Unfavorable results of drug trials are often swept under the rug, according to a new review of FDA drug applications. Nearly a quarter of drug trial outcomes submitted to the FDA by pharmaceutical companies—most of them unfavorable—remained unpublished or only partially published after five years. Published results were often positively skewed from those originally reported to the FDA. “These new findings confirm our previous suspicions that this is happening on a much broader systemic level. It shows that information is unavailable to those who really need it the most — the clinicians and the researchers,” [Science News] says An-Wen Chan of the Mayo Clinic.
Drug companies are required to submit the results of all drug trials to the FDA as part of new drug applications. After approval, these results are supposed to be made public, usually in the form of scientific publications. However, the new review published in PLoS Medicine found disturbing omissions and bias on the road to publication. The new analysis examined 164 trials for 33 new drugs that were approved by the FDA from January of 2001 to December 2002. By June 2007, one quarter of the trials were either published only in a partial form — as an abstract, or part of a pooled publication — or were not published at all [Science News]. Of 43 negative outcomes reported to the FDA, only 20 were later published. Nine percent of all published outcomes were more positive than those originally reported to the FDA.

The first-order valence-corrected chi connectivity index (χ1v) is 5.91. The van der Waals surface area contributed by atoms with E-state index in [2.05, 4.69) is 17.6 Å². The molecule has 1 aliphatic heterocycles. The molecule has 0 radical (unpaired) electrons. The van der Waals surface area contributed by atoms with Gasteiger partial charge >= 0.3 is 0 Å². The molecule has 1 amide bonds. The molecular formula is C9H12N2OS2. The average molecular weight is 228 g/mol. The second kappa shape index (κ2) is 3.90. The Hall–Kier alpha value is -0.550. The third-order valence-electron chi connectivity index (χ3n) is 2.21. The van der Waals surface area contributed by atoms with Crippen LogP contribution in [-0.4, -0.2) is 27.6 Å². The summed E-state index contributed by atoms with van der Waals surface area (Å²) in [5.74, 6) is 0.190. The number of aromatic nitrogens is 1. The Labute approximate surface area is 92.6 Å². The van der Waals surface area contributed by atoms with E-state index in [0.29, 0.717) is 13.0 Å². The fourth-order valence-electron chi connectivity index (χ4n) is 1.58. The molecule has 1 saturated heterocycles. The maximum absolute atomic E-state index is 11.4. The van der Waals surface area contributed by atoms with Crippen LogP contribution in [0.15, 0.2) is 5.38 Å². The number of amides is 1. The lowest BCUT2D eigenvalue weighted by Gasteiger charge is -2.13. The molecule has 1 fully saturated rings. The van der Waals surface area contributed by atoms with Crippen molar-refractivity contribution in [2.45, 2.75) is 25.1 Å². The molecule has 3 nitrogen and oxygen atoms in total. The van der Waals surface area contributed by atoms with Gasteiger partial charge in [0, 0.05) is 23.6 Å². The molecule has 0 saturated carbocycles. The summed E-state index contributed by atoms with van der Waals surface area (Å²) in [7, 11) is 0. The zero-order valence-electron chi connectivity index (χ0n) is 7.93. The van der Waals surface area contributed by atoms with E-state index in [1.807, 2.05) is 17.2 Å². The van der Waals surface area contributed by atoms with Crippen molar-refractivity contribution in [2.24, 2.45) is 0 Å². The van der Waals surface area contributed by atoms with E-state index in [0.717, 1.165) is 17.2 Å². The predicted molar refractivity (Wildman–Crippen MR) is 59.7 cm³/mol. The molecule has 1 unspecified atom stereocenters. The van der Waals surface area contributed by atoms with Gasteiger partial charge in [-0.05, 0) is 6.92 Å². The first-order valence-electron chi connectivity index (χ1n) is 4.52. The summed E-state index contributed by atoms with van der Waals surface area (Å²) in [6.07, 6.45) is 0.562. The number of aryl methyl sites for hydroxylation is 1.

The mechanisms behind the apparent publication bias is unclear, though it is understood that manufacturers of new drugs rely on publications to market their products, often with billions of dollars on the line. In discussions with investigators on unpublished trials, [the study authors] found no cases where companies prohibited the researchers from publishing. But they did describe two cases in which the investigators said they wanted to publish the results but had not had full cooperation from the sponsors [MedPage News].
“It confirms that this is not an open, transparent process. There is still the opportunity for sponsors of new products to try and tip the scales in their favor,” [Wired Science] said Arthur Levin, director of the Center for Medical Consumers. Since September, federal law requires all clinical trials to be registered in a publicly accessible database, ClinicalTrials.gov, run by the National Institutes of Health. But the law still does not require full disclosure of all outcomes.
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